Transformation is a concept present in all organizational worktables. The financial sector, particularly banks, daily coexists with this concept. This is partly because technology and innovation are advancing faster than ever, sometimes without giving us time to understand what is happening. Topics such as artificial intelligence, the metaverse, augmented reality, etc., constantly place us as spectators in the face of these tremendous and accelerated changes. If we add to this the changes in the industry, such as open banking, banking as a service, cryptocurrencies, and transformations in fintech, payments, and automation, we will likely feel overwhelmed and anxious about our ability to react.
And it’s true. Transformation can be overwhelming and, at the same time, inherent to business. It is not an option since all these issues force us to adopt a proactive attitude. However, there are different positions on the spectrum of such transformation. In other words, although we cannot avoid transforming, we can choose to prepare for this transformation.
We cannot control all the changes we see in the world and the industry. Still, we can organize our culture, strategy, resources, and operations to have a better capacity to adapt. And precisely, this is the crucial concept in the conversation about transformation: Adaptability is fundamental. A remarkable ability to adapt to increasingly challenging contexts allows us to deliver value and gain a competitive advantage.
Adaptability is the capacity to react and the speed at which we can respond to these changes, the requirements of the market and our users, and new trends and more complex scenarios in terms of the economy, policy, regulation, commerce, and society, which are not under our control.
Therefore, the transformation formula comprises three variables: value for the user, value for the business, and agility in change. Processes, modifications, and organizational strategies for transformation must consider these three variables. Agility in change increases value for both the business and the user. Put differently, only when we operate nimbly, with high adaptability, when we are flexible as an organization and able to move and make decisions pragmatically, can we increase value for the business and the user.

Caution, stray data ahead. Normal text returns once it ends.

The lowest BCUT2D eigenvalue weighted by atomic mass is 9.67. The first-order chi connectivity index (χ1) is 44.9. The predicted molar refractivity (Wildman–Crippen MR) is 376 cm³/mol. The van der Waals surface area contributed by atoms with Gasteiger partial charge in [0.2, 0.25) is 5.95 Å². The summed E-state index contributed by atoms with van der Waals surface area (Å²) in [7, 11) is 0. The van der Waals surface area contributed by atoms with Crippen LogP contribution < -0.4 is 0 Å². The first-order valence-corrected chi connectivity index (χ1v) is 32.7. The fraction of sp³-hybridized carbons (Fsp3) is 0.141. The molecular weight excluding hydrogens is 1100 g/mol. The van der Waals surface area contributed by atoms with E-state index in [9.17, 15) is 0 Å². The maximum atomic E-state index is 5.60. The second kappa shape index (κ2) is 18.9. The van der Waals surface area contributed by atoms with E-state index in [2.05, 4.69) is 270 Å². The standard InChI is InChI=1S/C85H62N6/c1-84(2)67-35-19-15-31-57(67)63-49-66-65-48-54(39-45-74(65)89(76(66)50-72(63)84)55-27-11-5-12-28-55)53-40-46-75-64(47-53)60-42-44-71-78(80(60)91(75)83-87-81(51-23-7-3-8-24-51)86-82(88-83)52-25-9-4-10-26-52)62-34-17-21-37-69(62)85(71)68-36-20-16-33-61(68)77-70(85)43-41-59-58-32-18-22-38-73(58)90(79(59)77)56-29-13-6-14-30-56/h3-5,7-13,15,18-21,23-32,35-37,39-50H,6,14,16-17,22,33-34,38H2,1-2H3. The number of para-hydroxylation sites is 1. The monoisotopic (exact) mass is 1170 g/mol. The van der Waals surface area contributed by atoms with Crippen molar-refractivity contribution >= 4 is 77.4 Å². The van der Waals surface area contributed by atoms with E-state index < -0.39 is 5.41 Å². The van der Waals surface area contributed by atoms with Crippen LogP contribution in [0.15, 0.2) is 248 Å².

This does not mean we should lose rigor in the face of change. In a world of accelerated change, challenging contexts, and increasingly demanding users, speed matters, and agility takes on greater value.
Of course, this may seem like a merely conceptual premise, so activating these variables through performance pillars that allow change to be quickly mobilized is essential.
We must modulate and organize five pillars to have better adaptability. Each has different levels and stages since not all organizations are at the same point or start from the same place. However, this imaginary line for the following concepts will help us locate ourselves spatially and visualize the possible steps to follow.
Nowadays, big strategies that try to foresee every possible future scenario in absolute detail are usually not the best option. The inability to predict rapid changes in the context makes long-term strategies impractical tools. Therefore, we must promote strategies capable of adjusting on the fly that can respond to new market inputs and allow a better capacity to react.
Culture is essential for an effective transformation of an organization. Without the right mindset, achieving positive synergy in companies is very difficult. Thus, conversations about agility, innovation, and transformation must encompass all levels of the organization. A culture with great adaptability enables each team member to articulate their vision and participate in the changes that the company faces.
An organization’s products, services, and channels reflect its value proposition. If dynamics, needs, and requirements constantly change, the experience we provide customers must also change. Therefore, we must move from offering generic, static, and standardized experiences to differential, memorable, and scalable experiences. These experiences must be agile enough to be updated and improved quickly.
We all know that data are crucial for organizations, and today, more than ever, companies are full of it. Nonetheless, in many cases, their potential is not used. Tools are acquired, sophisticated teams are formed, and protocols are established, but data are often not used as a decision-making engine. Therefore, for data to truly drive change, they must become living resources that facilitate operations, resolve contingencies, and streamline decision-making.
Integrated and evolutionary technology
Technology is the enabler par excellence. It often allows us to meet markets’ and users’ demands regarding time, form, and expected experiences. However, technology also puts pressure on transformation and the ability to adapt. Therefore, today, the challenge is integrating and connecting our tool, language, product, and system ecosystem. Technology must be deeply connected and integrated, evolve as a whole, and be able to adapt more fluidly. Heavy, static, and complex structures will only reduce adaptability.